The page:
Marriott set to be fined more than £99m over data breach

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The records of 300 million Marriott customers have been involved in a data breach The records of 300 million Marriott customers have been involved in a data breach

The world’s largest hotel group, Marriott International, is set to be fined more than £99 million by the UK’s data privacy regulator over a data breach.

The £99.2m penalty relates to a breach that exposed the records of more than 300 million customers. The incident, which saw an unauthorised party compromise the guest reservation database of the Starwood division, is thought to date back to 2014, but was only discovered last year.

The fine comes hot on the heels of an announcement by the Information Commissioner’s Office (ICO) that it plans to fine British Airways £183m over a separate data breach that saw hackers steal the personal data of half a million of the airline’s customers.

The size of both fines shows the increased powers of the watchdog following the introduction of the EU’s General Data Protection Regulation (GDPR) last year.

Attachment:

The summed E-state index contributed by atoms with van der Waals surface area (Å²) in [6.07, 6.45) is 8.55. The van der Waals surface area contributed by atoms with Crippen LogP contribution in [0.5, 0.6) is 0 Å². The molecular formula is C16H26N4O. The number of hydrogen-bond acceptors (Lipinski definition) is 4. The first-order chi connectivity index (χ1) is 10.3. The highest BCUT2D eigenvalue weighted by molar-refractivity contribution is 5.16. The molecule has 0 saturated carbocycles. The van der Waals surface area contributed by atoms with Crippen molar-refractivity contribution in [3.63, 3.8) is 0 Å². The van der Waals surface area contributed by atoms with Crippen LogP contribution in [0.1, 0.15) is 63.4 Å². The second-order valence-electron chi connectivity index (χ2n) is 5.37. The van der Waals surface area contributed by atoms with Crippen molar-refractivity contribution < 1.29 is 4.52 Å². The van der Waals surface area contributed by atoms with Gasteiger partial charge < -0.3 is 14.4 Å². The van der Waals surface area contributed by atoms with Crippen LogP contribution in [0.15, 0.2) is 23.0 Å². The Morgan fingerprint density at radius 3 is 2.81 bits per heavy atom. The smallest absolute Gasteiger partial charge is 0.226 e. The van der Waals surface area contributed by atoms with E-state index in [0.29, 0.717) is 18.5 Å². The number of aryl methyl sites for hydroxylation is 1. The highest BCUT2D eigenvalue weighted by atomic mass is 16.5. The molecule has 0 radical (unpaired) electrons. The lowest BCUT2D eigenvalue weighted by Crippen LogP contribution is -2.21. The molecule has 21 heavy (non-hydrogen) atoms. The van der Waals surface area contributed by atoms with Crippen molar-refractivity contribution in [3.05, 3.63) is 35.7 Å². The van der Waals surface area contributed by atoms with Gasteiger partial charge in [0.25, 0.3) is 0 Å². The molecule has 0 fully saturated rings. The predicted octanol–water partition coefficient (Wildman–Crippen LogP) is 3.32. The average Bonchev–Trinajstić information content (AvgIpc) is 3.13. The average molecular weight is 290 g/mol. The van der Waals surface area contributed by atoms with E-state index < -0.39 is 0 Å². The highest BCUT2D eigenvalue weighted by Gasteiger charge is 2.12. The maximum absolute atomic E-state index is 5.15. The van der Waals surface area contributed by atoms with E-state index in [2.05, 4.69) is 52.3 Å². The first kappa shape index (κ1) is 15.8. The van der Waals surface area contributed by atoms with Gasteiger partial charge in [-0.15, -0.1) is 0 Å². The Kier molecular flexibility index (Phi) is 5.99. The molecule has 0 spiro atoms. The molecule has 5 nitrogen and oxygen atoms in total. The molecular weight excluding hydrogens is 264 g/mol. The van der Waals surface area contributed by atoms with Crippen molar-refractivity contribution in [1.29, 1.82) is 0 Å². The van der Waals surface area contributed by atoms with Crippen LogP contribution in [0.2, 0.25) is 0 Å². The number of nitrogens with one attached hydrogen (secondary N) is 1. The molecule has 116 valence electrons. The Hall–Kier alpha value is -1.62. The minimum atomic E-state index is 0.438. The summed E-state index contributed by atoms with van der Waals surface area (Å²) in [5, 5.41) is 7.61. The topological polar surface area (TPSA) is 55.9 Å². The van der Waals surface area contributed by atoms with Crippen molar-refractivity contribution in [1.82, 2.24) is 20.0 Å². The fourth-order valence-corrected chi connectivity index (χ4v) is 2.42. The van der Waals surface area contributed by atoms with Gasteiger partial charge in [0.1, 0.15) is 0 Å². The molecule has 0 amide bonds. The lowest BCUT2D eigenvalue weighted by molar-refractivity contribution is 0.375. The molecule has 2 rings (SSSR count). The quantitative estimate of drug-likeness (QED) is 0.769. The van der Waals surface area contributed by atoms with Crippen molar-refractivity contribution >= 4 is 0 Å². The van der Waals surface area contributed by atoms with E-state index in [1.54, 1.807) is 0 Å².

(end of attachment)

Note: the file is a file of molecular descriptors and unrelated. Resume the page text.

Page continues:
Arne Sorenson, president of Marriott International, said the company would contest the fine.

“We are disappointed with this notice of intent from the ICO, which we will contest,” he said. “Marriott has been co-operating with the ICO throughout its investigation into the incident, which involved a criminal attack against the Starwood guest reservation database.

“We deeply regret this incident happened. We take the privacy and security of guest information very seriously and continue to work hard to meet the standard of excellence that our guests expect from Marriott.”

The data breach occurred within Starwood – a brand that Marriott acquired three years ago. The ICO said that Marriott should have done more to secure its data systems.

Information commissioner Elizabeth Denham said: “The GDPR makes it clear that organisations must be accountable for the personal data they hold.

“This can include carrying out proper due diligence when making a corporate acquisition, and putting in place proper accountability measures to assess not only what personal data has been acquired, but also how it is protected.”

James Lancaster
Written By
James Lancaster

AMI editor James Lancaster is a familiar face in the meetings industry and international association community. Since joining AMI in 2010, he has gained a reputation for asking difficult questions and getting lost in convention centres. Proofer, podcaster, and panellist - in his spare time, James likes to walk, read, listen to music, and drink beer.

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